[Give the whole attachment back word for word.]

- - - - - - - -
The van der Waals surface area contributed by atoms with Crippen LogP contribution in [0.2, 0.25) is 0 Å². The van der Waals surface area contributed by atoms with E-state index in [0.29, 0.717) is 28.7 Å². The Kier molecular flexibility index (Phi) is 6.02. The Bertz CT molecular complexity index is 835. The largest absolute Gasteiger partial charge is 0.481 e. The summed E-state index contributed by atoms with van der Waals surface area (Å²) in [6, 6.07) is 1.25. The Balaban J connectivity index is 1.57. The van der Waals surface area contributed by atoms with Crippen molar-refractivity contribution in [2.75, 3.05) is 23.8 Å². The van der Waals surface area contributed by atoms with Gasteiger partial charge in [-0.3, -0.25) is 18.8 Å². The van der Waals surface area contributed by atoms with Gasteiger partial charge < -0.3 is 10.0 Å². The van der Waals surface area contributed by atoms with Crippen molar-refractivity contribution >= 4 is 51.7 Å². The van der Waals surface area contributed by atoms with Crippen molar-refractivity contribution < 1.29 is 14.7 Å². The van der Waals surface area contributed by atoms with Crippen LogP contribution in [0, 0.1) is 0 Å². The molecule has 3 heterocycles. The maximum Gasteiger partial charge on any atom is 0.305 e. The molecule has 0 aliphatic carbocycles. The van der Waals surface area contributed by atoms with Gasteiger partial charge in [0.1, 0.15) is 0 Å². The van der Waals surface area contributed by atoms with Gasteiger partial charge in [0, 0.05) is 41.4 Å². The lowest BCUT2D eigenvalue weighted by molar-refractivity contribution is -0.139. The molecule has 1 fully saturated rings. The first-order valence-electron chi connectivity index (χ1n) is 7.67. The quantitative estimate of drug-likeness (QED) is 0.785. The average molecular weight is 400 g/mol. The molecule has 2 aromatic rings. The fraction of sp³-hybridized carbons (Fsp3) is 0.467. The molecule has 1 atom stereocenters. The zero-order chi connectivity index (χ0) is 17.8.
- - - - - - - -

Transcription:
The van der Waals surface area contributed by atoms with Crippen LogP contribution in [0.2, 0.25) is 0 Å². The van der Waals surface area contributed by atoms with E-state index in [0.29, 0.717) is 28.7 Å². The Kier molecular flexibility index (Phi) is 6.02. The Bertz CT molecular complexity index is 835. The largest absolute Gasteiger partial charge is 0.481 e. The summed E-state index contributed by atoms with van der Waals surface area (Å²) in [6, 6.07) is 1.25. The Balaban J connectivity index is 1.57. The van der Waals surface area contributed by atoms with Crippen molar-refractivity contribution in [2.75, 3.05) is 23.8 Å². The van der Waals surface area contributed by atoms with Gasteiger partial charge in [-0.3, -0.25) is 18.8 Å². The van der Waals surface area contributed by atoms with Gasteiger partial charge < -0.3 is 10.0 Å². The van der Waals surface area contributed by atoms with Crippen molar-refractivity contribution >= 4 is 51.7 Å². The van der Waals surface area contributed by atoms with Crippen molar-refractivity contribution < 1.29 is 14.7 Å². The van der Waals surface area contributed by atoms with Crippen LogP contribution in [0, 0.1) is 0 Å². The molecule has 3 heterocycles. The maximum Gasteiger partial charge on any atom is 0.305 e. The molecule has 0 aliphatic carbocycles. The van der Waals surface area contributed by atoms with Gasteiger partial charge in [0.1, 0.15) is 0 Å². The van der Waals surface area contributed by atoms with Gasteiger partial charge in [0, 0.05) is 41.4 Å². The lowest BCUT2D eigenvalue weighted by molar-refractivity contribution is -0.139. The molecule has 1 fully saturated rings. The first-order valence-electron chi connectivity index (χ1n) is 7.67. The quantitative estimate of drug-likeness (QED) is 0.785. The average molecular weight is 400 g/mol. The molecule has 2 aromatic rings. The fraction of sp³-hybridized carbons (Fsp3) is 0.467. The molecule has 1 atom stereocenters. The zero-order chi connectivity index (χ0) is 17.8.